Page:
So the NRA’s long awaited “substantive contribution” to the gun debate is to reduce the 1st amendment (i.e. censor and ban violent movies and video games) while expanding their already expansive interpretation of the 2nd amendment (ie allow guns in schools). However, the banning of violent movies poses a serious problem for the maintenance of the fictive universe they inhabit. For without these movies how will they maintain their core belief that the “only thing that stops a bad guy with a gun is a good guy with a gun”?
I must admit. The NRA’s response underwhelmed me with its lack of sophistication and tact. For a bunch of guys obsessed with war, strategy, stealth and tactical deployments, this document had the subtlety of an eighteenth century blunderbuss.
Both bioethics and continental philosophy are outliers of “mainstream” philosophy. However, their shared outlier status has not resulted in camaraderie but mutual suspicion, if not contempt. Brian Leiter describes bioethics as possessing a “dim reputation in academic philosophy”.[i] While bioethicists such as Daniel Callahan describe continental philosophy “as not philosophy at all”.[ii]
Perhaps the intention of these comments is to dismiss rather than challenge continental philosophy or bioethics, but I have taken them as a challenge. I am not interested in defining these disciplines or academic fields; especially as the work of philosophers such as Jürgen Habermas or Jeffrey Bishop demonstrates the artificial nature of the boundaries surrounding these classifications. However, there is a general bar or faculty room acceptance of Leiter’s characterization of bioethics and Callahan’s assessment of continental philosophy. Depending on philosophical predilections Leiter’s remark may have raised a smile or Callahan’s evaluation a smirk. As someone trying to simultaneously swim in the continental and bioethics streams I find these comments frustrating, yet acknowledge the pressing challenges issued in both.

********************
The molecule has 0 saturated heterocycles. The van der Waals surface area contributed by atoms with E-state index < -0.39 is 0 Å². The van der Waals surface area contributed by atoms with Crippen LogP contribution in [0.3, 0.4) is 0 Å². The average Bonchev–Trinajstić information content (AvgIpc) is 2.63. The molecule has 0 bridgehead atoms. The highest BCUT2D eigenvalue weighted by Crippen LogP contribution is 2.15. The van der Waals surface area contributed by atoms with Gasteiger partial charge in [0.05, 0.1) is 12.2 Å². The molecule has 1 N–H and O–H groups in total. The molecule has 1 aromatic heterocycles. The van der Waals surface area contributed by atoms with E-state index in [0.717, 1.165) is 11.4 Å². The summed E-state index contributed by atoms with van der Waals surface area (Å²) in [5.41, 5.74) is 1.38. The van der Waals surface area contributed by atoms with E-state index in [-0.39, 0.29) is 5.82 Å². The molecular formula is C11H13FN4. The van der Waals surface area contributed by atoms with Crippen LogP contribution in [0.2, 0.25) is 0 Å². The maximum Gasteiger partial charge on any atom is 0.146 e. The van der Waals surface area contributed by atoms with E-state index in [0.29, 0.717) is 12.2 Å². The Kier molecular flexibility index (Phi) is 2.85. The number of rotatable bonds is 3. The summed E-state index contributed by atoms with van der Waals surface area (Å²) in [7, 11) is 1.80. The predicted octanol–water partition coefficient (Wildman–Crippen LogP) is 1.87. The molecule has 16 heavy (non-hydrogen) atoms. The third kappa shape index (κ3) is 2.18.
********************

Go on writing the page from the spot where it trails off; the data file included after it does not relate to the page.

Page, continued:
The challenge issued to bioethics from philosophy, not just from Leiter but a host of others, can be summarized as: (i) bioethics is too close to industry (broadly construed); (ii) bioethics is philosophically limited; (iii) bioethics is philosophically monotonous.
The challenge issued to continental philosophy from bioethics, and again not just from Callahan, can be summarized as: (i) continental philosophy is too theory-laden; (ii) continental philosophy is too descriptive and lacks normative application; and (iii) continental philosophy cannot be translated into policy.
In response, I do not intend to merely defend these academic fields, but acknowledge the challenges and suggest that despite apparent opposition they can fruitfully support each other and produce important analytic insights and ethical engagements.
[ii] Daniel Callahan, The Roots of Bioethics: Health, Progress, Technology, Death (New York: Oxford University Press, 2012): 9.
Reading a newspaper is like reading a novel whose author has abandoned any thought of a coherent plot.
(Benedict Anderson, Imagined Communities, 2006, p. 33)
Of course, if the newspaper you are reading has a coherent plot it doesn’t mean that you are reading a novel, mostly likely propaganda.